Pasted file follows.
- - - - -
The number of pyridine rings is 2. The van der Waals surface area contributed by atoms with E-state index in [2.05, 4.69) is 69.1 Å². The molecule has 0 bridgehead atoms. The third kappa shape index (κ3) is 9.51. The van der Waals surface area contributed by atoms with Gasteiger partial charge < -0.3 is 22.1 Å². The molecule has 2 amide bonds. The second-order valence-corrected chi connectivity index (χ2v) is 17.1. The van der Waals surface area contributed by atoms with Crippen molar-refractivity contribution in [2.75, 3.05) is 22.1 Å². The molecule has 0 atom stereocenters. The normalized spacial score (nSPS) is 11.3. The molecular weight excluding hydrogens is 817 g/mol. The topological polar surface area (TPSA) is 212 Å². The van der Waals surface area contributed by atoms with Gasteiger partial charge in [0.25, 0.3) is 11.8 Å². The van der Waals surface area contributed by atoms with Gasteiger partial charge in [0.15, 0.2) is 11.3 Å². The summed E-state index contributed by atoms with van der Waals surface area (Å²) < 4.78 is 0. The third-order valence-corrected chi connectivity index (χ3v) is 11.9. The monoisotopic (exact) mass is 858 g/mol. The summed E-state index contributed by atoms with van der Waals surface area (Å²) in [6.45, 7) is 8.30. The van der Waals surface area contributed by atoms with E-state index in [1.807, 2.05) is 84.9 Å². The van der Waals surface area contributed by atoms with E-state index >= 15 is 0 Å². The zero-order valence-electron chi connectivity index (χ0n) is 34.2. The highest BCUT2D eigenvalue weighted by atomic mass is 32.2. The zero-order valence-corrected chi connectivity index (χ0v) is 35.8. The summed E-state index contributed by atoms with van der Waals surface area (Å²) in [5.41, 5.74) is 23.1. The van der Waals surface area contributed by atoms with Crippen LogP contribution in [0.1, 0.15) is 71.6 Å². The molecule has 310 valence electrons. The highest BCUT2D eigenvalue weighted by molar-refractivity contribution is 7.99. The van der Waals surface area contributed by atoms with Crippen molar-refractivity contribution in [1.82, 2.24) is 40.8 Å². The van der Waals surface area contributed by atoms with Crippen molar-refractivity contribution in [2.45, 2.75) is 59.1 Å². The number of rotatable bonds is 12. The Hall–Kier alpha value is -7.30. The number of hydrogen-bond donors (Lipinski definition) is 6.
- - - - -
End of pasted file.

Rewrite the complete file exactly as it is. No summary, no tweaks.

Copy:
The number of pyridine rings is 2. The van der Waals surface area contributed by atoms with E-state index in [2.05, 4.69) is 69.1 Å². The molecule has 0 bridgehead atoms. The third kappa shape index (κ3) is 9.51. The van der Waals surface area contributed by atoms with Gasteiger partial charge < -0.3 is 22.1 Å². The molecule has 2 amide bonds. The second-order valence-corrected chi connectivity index (χ2v) is 17.1. The van der Waals surface area contributed by atoms with Crippen molar-refractivity contribution in [2.75, 3.05) is 22.1 Å². The molecule has 0 atom stereocenters. The normalized spacial score (nSPS) is 11.3. The molecular weight excluding hydrogens is 817 g/mol. The topological polar surface area (TPSA) is 212 Å². The van der Waals surface area contributed by atoms with Gasteiger partial charge in [0.25, 0.3) is 11.8 Å². The van der Waals surface area contributed by atoms with Gasteiger partial charge in [0.15, 0.2) is 11.3 Å². The summed E-state index contributed by atoms with van der Waals surface area (Å²) < 4.78 is 0. The third-order valence-corrected chi connectivity index (χ3v) is 11.9. The monoisotopic (exact) mass is 858 g/mol. The summed E-state index contributed by atoms with van der Waals surface area (Å²) in [6.45, 7) is 8.30. The van der Waals surface area contributed by atoms with E-state index in [1.807, 2.05) is 84.9 Å². The van der Waals surface area contributed by atoms with E-state index >= 15 is 0 Å². The zero-order valence-electron chi connectivity index (χ0n) is 34.2. The highest BCUT2D eigenvalue weighted by atomic mass is 32.2. The zero-order valence-corrected chi connectivity index (χ0v) is 35.8. The summed E-state index contributed by atoms with van der Waals surface area (Å²) in [5.41, 5.74) is 23.1. The van der Waals surface area contributed by atoms with Crippen LogP contribution in [0.1, 0.15) is 71.6 Å². The molecule has 310 valence electrons. The highest BCUT2D eigenvalue weighted by molar-refractivity contribution is 7.99. The van der Waals surface area contributed by atoms with Crippen molar-refractivity contribution in [1.82, 2.24) is 40.8 Å². The van der Waals surface area contributed by atoms with Crippen molar-refractivity contribution in [2.45, 2.75) is 59.1 Å². The number of rotatable bonds is 12. The Hall–Kier alpha value is -7.30. The number of hydrogen-bond donors (Lipinski definition) is 6.